2016 | Mākutu

mākutu series




‘Whenua <l^ndscape reclamation> | Mākutu #1 Mt Taranaki’

2 x projection & sound installation
HD video + sound 7:02 mins
HD video + sound 8:32 mins

How to save a Mountain with a Rake…

This work responds to an article by a small team of researchers in the U.S. and New Zealand who found evidence of large deposits of gold and silver in at least six reservoirs beneath several volcanoes in New Zealand. The idea of gold and silver mines desecrating maunga tapu provoked horror for Māori artist Tanya Ruka. The matriarch of her tribe, Te Rungapu Te Korako Ruka, taught Tanya Ruka that mountains are ancestors; gaining their name after tūpuna had passed away, their bodies laid to rest in a cave. In time, their bodies decayed and became dust intermingled with the earth of the mountain. Through this ancestry, Ruka connects genetically with whenua. This learning underpins Ruka’s research. A visual metaphor, Ruka’s audio visual artworks illustrate philosophically,
the struggle of humanity to protect nature against humanity itself. It asks, ‘How does an individual protect a mountain?’
While reading the book The Coming of the Maori by Te Rangi Hiroa Sir Peter Henry Buck,
originally published in 1925, Ruka became interested in the paragraphs devoted to incantations and ritual. The word karakia is variously translated as charm, spell, enchantment, witchery, magic, sorcery, exorcism, incantations and prayer. Karakia were chanted for all manner of occasions, and Ruka was particularly interested in he karakia mākutu an incantation used in sorcery.
An important part of Ruka’s method is to include karakia and tikanga, which are observed
prior to and after completion of the work, overseen by Ruka’s whaea, Mihingarangi Ruka, and often including members of the Waitaha Executive Grandmothers Council. Similarly, tohunga whakairo breathe mauri (life force) into a creation through tikanga established over hundreds of years.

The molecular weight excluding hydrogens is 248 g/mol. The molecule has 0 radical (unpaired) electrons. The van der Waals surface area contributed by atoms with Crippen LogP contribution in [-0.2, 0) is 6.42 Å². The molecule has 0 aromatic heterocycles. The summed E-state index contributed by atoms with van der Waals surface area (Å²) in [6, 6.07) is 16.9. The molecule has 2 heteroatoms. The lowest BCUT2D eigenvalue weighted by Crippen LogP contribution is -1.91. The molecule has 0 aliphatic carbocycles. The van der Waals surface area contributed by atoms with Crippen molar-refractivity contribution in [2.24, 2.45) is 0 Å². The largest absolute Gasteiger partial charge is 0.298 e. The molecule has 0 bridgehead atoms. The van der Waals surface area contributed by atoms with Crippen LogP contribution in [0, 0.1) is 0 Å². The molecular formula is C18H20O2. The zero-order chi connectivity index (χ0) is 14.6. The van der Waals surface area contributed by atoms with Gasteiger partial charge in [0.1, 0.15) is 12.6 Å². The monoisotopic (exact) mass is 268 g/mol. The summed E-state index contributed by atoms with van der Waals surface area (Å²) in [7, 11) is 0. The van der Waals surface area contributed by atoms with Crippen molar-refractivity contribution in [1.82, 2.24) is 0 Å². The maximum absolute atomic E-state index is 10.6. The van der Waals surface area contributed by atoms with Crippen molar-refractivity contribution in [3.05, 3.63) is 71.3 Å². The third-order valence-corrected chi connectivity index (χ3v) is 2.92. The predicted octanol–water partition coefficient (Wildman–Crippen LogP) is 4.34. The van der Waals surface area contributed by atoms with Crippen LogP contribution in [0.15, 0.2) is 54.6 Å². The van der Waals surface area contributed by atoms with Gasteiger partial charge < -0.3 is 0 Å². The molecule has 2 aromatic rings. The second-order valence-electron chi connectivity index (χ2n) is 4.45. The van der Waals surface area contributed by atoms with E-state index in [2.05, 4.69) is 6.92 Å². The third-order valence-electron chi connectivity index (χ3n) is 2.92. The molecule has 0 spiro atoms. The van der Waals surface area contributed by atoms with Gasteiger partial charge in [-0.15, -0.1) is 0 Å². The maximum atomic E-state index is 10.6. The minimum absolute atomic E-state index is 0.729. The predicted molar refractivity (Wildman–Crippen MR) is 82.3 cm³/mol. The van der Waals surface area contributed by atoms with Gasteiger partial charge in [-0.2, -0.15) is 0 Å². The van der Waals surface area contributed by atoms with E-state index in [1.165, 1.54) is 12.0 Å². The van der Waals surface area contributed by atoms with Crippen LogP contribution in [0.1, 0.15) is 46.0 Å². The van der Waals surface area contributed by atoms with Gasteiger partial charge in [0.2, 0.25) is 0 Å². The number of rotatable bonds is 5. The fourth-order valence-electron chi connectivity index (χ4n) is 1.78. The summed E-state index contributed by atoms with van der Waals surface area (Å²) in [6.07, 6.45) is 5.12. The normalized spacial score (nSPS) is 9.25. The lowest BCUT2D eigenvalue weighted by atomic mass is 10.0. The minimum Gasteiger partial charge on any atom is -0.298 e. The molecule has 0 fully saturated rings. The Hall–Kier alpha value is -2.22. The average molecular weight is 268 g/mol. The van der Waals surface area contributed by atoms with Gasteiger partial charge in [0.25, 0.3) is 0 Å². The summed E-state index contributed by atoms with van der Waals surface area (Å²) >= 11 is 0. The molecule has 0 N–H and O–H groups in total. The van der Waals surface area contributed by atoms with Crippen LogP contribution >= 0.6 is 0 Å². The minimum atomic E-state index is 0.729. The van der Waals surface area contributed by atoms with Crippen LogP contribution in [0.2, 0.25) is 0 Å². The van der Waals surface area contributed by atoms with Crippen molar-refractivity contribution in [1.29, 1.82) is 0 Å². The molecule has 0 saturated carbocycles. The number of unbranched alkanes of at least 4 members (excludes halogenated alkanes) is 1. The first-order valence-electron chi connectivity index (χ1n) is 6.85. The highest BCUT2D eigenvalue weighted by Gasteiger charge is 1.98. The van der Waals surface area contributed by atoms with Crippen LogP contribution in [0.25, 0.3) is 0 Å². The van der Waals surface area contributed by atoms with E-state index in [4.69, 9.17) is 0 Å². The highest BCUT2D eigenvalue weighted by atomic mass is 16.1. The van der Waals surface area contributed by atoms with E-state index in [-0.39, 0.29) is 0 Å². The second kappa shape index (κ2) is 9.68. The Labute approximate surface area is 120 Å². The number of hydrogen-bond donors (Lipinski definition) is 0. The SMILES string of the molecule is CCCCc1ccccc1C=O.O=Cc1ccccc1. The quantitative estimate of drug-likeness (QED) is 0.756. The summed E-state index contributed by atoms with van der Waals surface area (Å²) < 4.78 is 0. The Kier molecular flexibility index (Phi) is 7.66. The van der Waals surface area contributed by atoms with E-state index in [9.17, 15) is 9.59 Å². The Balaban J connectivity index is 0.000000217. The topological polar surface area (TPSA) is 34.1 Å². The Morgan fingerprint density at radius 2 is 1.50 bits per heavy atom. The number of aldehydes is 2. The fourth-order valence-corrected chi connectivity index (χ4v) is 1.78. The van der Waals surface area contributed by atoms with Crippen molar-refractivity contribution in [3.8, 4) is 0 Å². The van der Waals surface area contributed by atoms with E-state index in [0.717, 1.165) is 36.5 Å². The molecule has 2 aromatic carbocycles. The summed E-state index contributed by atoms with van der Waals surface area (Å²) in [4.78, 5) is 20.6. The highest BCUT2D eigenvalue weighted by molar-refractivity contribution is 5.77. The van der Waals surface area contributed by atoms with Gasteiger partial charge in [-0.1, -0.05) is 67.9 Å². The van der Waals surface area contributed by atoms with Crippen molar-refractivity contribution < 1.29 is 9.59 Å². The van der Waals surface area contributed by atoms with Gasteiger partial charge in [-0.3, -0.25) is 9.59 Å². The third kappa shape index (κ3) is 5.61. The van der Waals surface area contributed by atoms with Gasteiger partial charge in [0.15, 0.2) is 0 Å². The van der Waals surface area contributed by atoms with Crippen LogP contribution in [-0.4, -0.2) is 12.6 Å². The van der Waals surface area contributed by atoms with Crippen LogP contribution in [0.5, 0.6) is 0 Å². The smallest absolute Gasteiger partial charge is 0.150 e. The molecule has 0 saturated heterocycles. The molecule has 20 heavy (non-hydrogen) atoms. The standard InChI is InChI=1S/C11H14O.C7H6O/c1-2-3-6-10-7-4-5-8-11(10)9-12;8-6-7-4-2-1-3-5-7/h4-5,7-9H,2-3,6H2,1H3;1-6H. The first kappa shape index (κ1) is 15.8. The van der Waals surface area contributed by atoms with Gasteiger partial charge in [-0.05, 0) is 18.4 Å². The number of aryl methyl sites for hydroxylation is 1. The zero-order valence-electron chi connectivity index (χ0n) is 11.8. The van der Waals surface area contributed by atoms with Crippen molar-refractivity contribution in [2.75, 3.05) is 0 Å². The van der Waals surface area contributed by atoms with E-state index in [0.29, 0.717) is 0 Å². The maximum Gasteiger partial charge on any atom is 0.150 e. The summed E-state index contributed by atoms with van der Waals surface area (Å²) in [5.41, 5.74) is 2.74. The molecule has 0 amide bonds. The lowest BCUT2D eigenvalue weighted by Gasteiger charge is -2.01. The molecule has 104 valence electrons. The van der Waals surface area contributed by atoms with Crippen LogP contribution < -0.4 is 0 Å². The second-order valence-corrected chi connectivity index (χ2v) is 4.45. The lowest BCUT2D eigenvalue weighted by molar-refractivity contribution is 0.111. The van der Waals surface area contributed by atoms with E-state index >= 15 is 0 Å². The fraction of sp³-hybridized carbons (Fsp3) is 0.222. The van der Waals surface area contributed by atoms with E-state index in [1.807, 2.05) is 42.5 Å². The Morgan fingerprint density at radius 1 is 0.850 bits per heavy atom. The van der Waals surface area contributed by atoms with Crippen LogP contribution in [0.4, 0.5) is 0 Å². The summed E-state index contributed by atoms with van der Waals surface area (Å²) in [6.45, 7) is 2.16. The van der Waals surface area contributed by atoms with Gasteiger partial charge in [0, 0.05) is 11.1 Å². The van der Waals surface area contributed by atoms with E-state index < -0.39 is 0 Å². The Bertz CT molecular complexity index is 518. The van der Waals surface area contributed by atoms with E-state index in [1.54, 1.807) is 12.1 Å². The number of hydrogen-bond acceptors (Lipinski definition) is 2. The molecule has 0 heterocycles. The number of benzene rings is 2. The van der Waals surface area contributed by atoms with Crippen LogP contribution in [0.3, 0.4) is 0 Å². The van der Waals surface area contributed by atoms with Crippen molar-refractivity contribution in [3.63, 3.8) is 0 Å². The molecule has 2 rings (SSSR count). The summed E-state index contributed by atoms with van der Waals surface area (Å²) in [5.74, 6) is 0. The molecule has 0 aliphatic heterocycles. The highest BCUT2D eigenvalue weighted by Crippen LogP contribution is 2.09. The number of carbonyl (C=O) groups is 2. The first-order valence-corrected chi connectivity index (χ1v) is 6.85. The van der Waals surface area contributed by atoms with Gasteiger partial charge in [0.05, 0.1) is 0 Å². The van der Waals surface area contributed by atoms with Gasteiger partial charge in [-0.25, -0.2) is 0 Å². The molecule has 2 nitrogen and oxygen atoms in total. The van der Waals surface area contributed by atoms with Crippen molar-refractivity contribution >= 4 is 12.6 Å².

In her film Landscape! Ruka creates a drawing for Taranaki Maunga, on Muriwai beach,
simply using a garden rake as a drawing or carving tool. Ruka’s son, Kahurangi, plans to carry the same design motif as tā moko. Like dedications, these manifestations create a latticework of protective imagery.
Her accompanying film, shown side by side, Taranaki represents Te Ao Wairua, and
contains footage of the Maunga in full fog. Mount Taranaki is well known for rapid, sometimes life threatening changes in weather conditions. In Ruka’s work, the mountain is characteristically veiled and protected from view, its secrets hidden for the day.
The pattern work which flows through the films is a collection of interlaced imagery collected over several years from across Aotearoa. The sound of the breath of the volcano is the rhythm of a Porotiti (a humming disc made of bone, wood or pounamu). Porotiti are part of the taonga puoro, sacred wind instruments that were used in ceremony and healing practices. Both films are looped, so that the protagonist, Ruka, is locked in a constant dizzying cycle, continually raking, both in the physical world of Landscape! and metaphysically in the layout of the exhibition, with the two works side by side.

The works together creates a strong lattice, the aim of which is to cover the length of Aotearoa, creating an enduring protective ‘enchantment’. Ruka plans to continue the work along the central plateau, Rangipō Desert and down to Kā Tiritiri o te Moana (the Southern Alps), mapping a grid from mountain to mountain.

‘Whenua <l^ndscape reclamation> | makutu #1 Mt Taranaki’ 2016 is a seeming futile effort, executed with humour and hope.



(installation shots Mangere Arts Centre & The Engine Room Coca Massey)